Algorithms for VLSI design planning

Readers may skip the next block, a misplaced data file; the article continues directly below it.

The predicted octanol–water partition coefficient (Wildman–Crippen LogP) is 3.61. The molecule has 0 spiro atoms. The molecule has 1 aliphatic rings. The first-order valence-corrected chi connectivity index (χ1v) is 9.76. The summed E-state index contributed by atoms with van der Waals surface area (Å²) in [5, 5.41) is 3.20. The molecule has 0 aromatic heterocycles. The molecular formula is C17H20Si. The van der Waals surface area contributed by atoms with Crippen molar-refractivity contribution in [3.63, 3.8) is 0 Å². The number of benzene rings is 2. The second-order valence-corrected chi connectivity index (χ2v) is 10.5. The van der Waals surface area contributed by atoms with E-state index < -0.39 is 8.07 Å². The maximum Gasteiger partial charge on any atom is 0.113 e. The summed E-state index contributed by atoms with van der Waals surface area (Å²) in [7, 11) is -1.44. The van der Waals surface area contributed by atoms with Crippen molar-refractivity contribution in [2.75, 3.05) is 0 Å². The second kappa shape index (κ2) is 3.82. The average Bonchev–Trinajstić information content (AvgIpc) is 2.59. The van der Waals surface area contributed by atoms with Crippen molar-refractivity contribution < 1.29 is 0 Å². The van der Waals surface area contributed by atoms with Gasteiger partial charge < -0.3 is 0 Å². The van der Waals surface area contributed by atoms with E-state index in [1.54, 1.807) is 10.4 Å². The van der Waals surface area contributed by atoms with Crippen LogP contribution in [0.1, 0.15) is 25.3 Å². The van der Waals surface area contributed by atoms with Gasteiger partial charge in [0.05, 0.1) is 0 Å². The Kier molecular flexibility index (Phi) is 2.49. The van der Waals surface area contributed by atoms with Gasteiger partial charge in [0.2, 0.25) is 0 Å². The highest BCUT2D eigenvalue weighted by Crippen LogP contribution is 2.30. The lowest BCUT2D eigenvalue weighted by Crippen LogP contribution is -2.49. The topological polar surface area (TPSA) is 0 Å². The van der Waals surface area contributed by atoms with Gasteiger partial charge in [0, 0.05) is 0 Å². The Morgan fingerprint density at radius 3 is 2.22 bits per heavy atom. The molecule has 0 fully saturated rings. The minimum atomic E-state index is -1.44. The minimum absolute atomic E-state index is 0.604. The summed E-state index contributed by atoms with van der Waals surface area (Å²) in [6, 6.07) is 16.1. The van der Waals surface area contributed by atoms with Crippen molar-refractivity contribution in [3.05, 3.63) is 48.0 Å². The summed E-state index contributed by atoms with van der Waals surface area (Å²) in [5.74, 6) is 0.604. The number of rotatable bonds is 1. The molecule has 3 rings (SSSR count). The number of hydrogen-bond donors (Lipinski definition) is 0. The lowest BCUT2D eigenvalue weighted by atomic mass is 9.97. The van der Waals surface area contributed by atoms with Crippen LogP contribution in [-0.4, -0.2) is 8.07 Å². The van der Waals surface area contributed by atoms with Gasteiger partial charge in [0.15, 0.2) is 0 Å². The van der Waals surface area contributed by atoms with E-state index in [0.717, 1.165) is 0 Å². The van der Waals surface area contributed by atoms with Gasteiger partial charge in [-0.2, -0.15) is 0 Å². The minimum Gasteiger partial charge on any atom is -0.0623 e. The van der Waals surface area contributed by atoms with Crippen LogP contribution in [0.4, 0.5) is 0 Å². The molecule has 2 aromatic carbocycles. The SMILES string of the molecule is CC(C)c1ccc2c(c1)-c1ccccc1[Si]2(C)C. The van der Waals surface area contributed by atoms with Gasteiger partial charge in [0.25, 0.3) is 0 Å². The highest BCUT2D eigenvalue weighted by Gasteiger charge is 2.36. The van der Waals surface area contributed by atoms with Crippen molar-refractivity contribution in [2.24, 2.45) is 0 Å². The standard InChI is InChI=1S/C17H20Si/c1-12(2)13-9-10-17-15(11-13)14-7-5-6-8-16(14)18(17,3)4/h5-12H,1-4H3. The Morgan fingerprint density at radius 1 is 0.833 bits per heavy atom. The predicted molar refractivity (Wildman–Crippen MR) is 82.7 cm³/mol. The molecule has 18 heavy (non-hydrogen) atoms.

With shrinking feature sizes, much more transistors can be integrated on a single chip. Moore’s Law has been followed closely in the past decades, resulting in larger and faster chips every year. In order to design larger and faster chips in deep submicron (DSM) technology, it is necessary to perform early design planning. In this dissertation, we present several algorithms for a number of VLSI design planning problems. First, we propose a method to integrate interconnect planning with floorplanning. Our approach is based on the Wong-Liu floorplanning algorithm. We perform pin assignment and fast global routing during every iteration of floorplanning. We use a multi-stage simulated annealing approach in which different interconnect planning methods are used in different ranges of temperatures to reduce running time. A temperature adjustment scheme is designed to give smooth transitions between different stages of simulated annealing. Second, floorplanning problems typically have relatively small number of blocks (e.g., 50-100) but have a large number of nets (e.g. 20K). Since existing floorplanning algorithms use simulated annealing which needs to examine a large number of floorplans, this has made interconnect-centric floorplanning computationally very expensive. We present approaches that can dramatically improve the run time of problems with large number of nets and at the same time improve solution quality. Third, we propose a method for simultaneous power supply planning and noise avoidance in floorplan design. Without careful power supply planning in layout design, the design of chips will suffer from mostly signal integrity problems including IR-drop, I noise, and IC reliability. Post-route methodologiesin solving signal integrity problem have been applied but they will cause a long turn-around time, which adds costly delays to time-to-market. We show that the noise avoidance in power supply planning problem can be formulated as a constrained maximum flow problem. Fourth, I/O placement has been a concern in modern IC design. Due to flipchip and multi-chip module technologies, I/O can be placed throughout the whole chip without long wires from the periphery of the chip. However, because of I/O placement constraints and I/O buffer site building cost, the decision of positions for placing I/O buffers has become critical. Our objective is to reduce the number of I/O buffer sites and to decide their positions in an existing standard cell placement. We formulate it as a minimum cost flow problem.